US Department of Justice release details of six Qantas Executives connected with air freight cartel
16 January 2008
The US Department of Justice today released the names of six Qantas Executives connecting them to the global price-fixing cartel.
In November 2007, Qantas was fined by US$61 million by the US Department of Justice for its role in price fixing in the airfreight industry.
Leading Class Action Law Firm, Maurice Blackburn served a class action on Qantas in February 2007 claiming that seven major international airlines were involved in a global price fixing cartel.
The Class Action states that Qantas used surcharges as a mechanism to increase prices by secret arrangement between the various airlines and that they were not connected with increased cost of operations as represented by the airlines.
Kim Parker, Maurice Blackburn Principal, said that the release of the Qantas guilty plea in the US means that the firm's clients were able to bring this class action into sharp focus.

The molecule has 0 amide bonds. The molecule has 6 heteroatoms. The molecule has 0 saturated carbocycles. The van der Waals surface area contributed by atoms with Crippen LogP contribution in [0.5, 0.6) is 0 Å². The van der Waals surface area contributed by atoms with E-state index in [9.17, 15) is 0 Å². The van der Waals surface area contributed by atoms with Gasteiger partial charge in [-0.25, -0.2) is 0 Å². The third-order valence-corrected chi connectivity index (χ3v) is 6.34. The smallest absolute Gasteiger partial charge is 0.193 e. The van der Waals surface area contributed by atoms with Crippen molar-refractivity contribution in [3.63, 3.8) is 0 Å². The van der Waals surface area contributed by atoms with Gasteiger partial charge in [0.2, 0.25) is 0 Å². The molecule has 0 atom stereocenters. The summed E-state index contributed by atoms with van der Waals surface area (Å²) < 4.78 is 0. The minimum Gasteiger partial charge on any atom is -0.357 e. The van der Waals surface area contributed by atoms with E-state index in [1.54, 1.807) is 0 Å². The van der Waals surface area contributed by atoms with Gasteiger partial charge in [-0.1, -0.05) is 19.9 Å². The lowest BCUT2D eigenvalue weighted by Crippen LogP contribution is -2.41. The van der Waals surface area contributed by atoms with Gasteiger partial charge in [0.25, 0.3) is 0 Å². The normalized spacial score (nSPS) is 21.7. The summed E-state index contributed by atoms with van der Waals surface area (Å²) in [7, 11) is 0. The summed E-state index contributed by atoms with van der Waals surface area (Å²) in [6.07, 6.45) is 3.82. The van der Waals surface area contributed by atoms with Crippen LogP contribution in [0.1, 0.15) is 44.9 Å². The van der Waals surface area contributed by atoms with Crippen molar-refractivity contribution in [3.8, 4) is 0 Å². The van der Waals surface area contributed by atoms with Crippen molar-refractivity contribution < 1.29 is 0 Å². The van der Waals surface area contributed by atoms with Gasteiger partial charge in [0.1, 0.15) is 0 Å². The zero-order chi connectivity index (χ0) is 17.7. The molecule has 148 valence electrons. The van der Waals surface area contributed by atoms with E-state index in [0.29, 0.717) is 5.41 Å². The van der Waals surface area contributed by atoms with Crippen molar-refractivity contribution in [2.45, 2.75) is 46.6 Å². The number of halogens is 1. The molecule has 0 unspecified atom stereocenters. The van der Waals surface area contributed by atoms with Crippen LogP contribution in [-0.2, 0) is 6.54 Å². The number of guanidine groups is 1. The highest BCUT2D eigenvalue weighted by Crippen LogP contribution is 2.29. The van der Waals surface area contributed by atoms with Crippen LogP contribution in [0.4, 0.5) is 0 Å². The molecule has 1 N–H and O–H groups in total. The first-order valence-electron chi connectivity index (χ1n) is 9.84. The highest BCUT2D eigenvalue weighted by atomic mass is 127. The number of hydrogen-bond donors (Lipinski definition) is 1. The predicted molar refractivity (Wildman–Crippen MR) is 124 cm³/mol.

"We now know exactly which executives of Qantas are in the spotlight of the competition regulators, which will enable us to streamline our clients' evidence against the airlines. We hope this will speed up the process of achieving a just recovery for our clients." Ms Parker said.
The US Plea Agreement states that former and current Qantas Executives Peter Frampton, John Cooper, Stephen Cleary, Harold Pang, Desmond Church and Bruce McCaffrey will not receive immunity from prosecution that was offered to Qantas.
In November last year, Qantas admitted to the US Department of Justice that it had engaged in a price fixing arrangement. As a result of Qantas' misconduct, thousands of businesses have paid inflated prices for air cargo over the last eight years.
"Price fixing and market rigging by powerful organisations are the worst kinds of anti-competitive abuse and it is important that victims of that behavior and this class action is about putting money back in the pockets of who have been victims of this misconduct," Ms Parker said.
The impact of the price fixing by the airlines is estimated to be worth in the order to $200 million.